If Europe isn't effectively destroyed by WWI and/or WWII, it would have been in a far better position to retain control of it's colonies in Africa.


Also bare in mind without WWII, you don't have the Soviets or the United Nations fermenting anti-colonial sentiment. WWII was a gift to anti-colonialists and communists alike (and very often the two went hand in hand).

Ottoathome30 Oct 2017 6:24 p.m. PST

Placing the correct level of revulsion and derision on those who take a fashionable cynicism of "weltschmerz" in disparaging overpopulation I would suggest they practice what they preach and hang themseleves and spare the world their presence. But first to all of them, please remember to drown your children like puppies in a bucket.

The answer to the question is an unqualified yes. Only monsters see benefit in human suffering and in every case, it is the suffering of others they desire, never their own.

Lee49430 Oct 2017 9:41 p.m. PST

Feel obligated to weigh in again re population "thinning". Historically wars don't impact overall population growth. See chart at link below. You can't even find the world wars as a blip on the growth curve. Going forward that might change as WWIII might well turn into a Nuclear Holocaust. And we are surely headed toward a Third World War if you watch or read any news except comic books. So those of you wishing for population control may get your wish. Be careful what you wish for. Remember that when you are glowing in the dark from radiation poisoning. Cheers!

link

wizbangs31 Oct 2017 3:55 a.m. PST

Is the point of this debate no WORLD wars or no wars at all? I thought it was the former even though the conversation thread shifted to the latter.

IMHO a big world war is better than leaving everyone to fighting regional conflicts. They get more scrutiny & are more disruptive to everyone's lifestyle. One of the problems today is that there are too many wars of convenience, so only those directly involved are horrified & question the civility of mankind. The rest of us just sit back &

watch it on TV.

Fighting a World War is like waiting till the holidays for a family fight to break out. Who doesn't remember a Christmas when Uncle Henry got into a vicious argument with aunt May or grandmother? If you don't air it out with everyone present, the anger & bitterness simmers or results in petty snipes at each other all year (my metaphor for regional conflicts). By dragging everyone into it, those with the better heads get involved and figure out a way to put an end to it.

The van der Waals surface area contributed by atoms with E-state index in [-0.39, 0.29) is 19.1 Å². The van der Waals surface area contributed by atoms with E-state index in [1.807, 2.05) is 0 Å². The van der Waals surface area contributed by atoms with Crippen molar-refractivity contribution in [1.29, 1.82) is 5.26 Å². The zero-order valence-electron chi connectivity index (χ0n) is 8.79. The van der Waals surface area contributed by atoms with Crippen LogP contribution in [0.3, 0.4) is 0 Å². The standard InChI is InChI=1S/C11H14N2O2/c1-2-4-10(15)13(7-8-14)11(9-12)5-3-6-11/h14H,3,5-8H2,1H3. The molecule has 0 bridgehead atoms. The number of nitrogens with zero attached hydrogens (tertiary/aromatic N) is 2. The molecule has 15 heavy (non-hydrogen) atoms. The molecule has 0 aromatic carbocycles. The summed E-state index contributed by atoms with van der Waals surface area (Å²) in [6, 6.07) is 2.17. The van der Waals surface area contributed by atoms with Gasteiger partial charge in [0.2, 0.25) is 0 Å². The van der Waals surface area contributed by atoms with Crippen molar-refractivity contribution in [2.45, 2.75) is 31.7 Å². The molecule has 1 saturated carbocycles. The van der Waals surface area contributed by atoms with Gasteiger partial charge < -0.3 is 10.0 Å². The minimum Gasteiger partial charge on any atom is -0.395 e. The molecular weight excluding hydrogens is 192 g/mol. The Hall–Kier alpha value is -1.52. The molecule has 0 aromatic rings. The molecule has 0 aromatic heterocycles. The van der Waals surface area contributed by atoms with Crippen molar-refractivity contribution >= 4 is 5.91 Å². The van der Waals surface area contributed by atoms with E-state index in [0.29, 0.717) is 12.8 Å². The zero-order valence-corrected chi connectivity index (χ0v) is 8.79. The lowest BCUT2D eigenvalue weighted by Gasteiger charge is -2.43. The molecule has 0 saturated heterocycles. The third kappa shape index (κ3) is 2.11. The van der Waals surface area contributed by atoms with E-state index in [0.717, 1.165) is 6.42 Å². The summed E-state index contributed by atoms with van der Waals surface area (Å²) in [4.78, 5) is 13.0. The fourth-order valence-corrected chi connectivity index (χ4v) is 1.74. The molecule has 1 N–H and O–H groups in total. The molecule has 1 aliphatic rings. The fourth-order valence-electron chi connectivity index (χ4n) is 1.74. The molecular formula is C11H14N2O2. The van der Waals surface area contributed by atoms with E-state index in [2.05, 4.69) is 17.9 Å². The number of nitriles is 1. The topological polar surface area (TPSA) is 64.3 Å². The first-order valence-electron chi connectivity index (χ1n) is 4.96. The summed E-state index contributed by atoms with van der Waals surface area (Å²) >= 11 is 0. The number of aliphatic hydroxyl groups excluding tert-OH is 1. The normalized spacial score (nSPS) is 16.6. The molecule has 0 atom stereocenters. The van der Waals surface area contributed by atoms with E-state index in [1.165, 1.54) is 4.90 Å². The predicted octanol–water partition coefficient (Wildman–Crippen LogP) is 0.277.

4th Cuirassier31 Oct 2017 4:57 a.m. PST

Without the second war Germany and Japan would have remained aggressive, militaristic bullies.

This was because until about 1943, having your cities laid waste and your populace displaced and made homeless was largely something that happened to other people at the hands of your army. After that point, they happened to you at home, your big scary army couldn't do diddly squat about it, and no matter what your air force tried to do about it didn't avail, they just kept up the bombing.

So those two countries learned the error of their ways and haven't started any more wars since. Just being defeated and occupied alone aren't the cure, as we saw after 1918. Cities must be levelled.

deephorse31 Oct 2017 5:47 a.m. PST

HOWEVER, without WWI and II, Western and Asian populations would've boomed to even higher levels due to a couple of things:
1. Contraceptive pill not invented.
2. Christian churches would've retained power a lot longer without success of Communism as well as 1960s counter culture revolution. So not as much female liberation (which allows control of one's own fertility).

Do please explain how the two World Wars resulted in the invention of the contraceptive pill? Nothing I've read so far indicates any link between the two. Indeed, knowledge that certain hormones inhibited ovulation was established well before WWII broke out.

Do also explain how that hotbed of Communism, China, has seen a huge increase in Christians, from around one million when Communist rule started in 1949, to 67 million as of 2010 (a Pew Research Center study)? Further, it is thought that the number of Chinese Christians exceeds the number of Communist Party members, and some projections say that China will have the largest Christian population in the world by around the year 2030.

Mobius31 Oct 2017 6:05 a.m. PST